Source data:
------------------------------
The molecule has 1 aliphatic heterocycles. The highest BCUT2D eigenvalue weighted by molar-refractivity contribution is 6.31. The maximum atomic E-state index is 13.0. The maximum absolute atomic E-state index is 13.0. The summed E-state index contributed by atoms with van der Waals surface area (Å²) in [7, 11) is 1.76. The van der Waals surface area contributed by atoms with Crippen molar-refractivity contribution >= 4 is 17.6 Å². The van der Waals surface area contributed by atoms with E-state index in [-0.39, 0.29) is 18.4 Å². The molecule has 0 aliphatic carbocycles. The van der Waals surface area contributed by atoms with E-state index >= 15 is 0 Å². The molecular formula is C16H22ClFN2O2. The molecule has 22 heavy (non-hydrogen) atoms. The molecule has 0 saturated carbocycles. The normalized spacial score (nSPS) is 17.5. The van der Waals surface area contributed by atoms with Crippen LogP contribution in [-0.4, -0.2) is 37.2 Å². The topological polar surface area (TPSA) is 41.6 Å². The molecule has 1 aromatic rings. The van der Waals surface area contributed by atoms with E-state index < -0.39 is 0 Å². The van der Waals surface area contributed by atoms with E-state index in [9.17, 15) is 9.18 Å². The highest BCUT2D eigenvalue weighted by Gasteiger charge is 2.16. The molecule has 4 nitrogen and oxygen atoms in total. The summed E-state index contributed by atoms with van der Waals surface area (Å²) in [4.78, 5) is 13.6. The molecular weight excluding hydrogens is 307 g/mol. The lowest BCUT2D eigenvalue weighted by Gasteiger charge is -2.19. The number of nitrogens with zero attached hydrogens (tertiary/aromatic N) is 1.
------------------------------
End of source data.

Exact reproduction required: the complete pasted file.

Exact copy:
The molecule has 1 aliphatic heterocycles. The highest BCUT2D eigenvalue weighted by molar-refractivity contribution is 6.31. The maximum atomic E-state index is 13.0. The maximum absolute atomic E-state index is 13.0. The summed E-state index contributed by atoms with van der Waals surface area (Å²) in [7, 11) is 1.76. The van der Waals surface area contributed by atoms with Crippen molar-refractivity contribution >= 4 is 17.6 Å². The van der Waals surface area contributed by atoms with E-state index in [-0.39, 0.29) is 18.4 Å². The molecule has 0 aliphatic carbocycles. The van der Waals surface area contributed by atoms with E-state index >= 15 is 0 Å². The molecular formula is C16H22ClFN2O2. The molecule has 22 heavy (non-hydrogen) atoms. The molecule has 0 saturated carbocycles. The normalized spacial score (nSPS) is 17.5. The van der Waals surface area contributed by atoms with Crippen LogP contribution in [-0.4, -0.2) is 37.2 Å². The topological polar surface area (TPSA) is 41.6 Å². The molecule has 1 aromatic rings. The van der Waals surface area contributed by atoms with E-state index < -0.39 is 0 Å². The van der Waals surface area contributed by atoms with E-state index in [9.17, 15) is 9.18 Å². The highest BCUT2D eigenvalue weighted by Gasteiger charge is 2.16. The molecule has 4 nitrogen and oxygen atoms in total. The summed E-state index contributed by atoms with van der Waals surface area (Å²) in [4.78, 5) is 13.6. The molecular weight excluding hydrogens is 307 g/mol. The lowest BCUT2D eigenvalue weighted by Gasteiger charge is -2.19. The number of nitrogens with zero attached hydrogens (tertiary/aromatic N) is 1.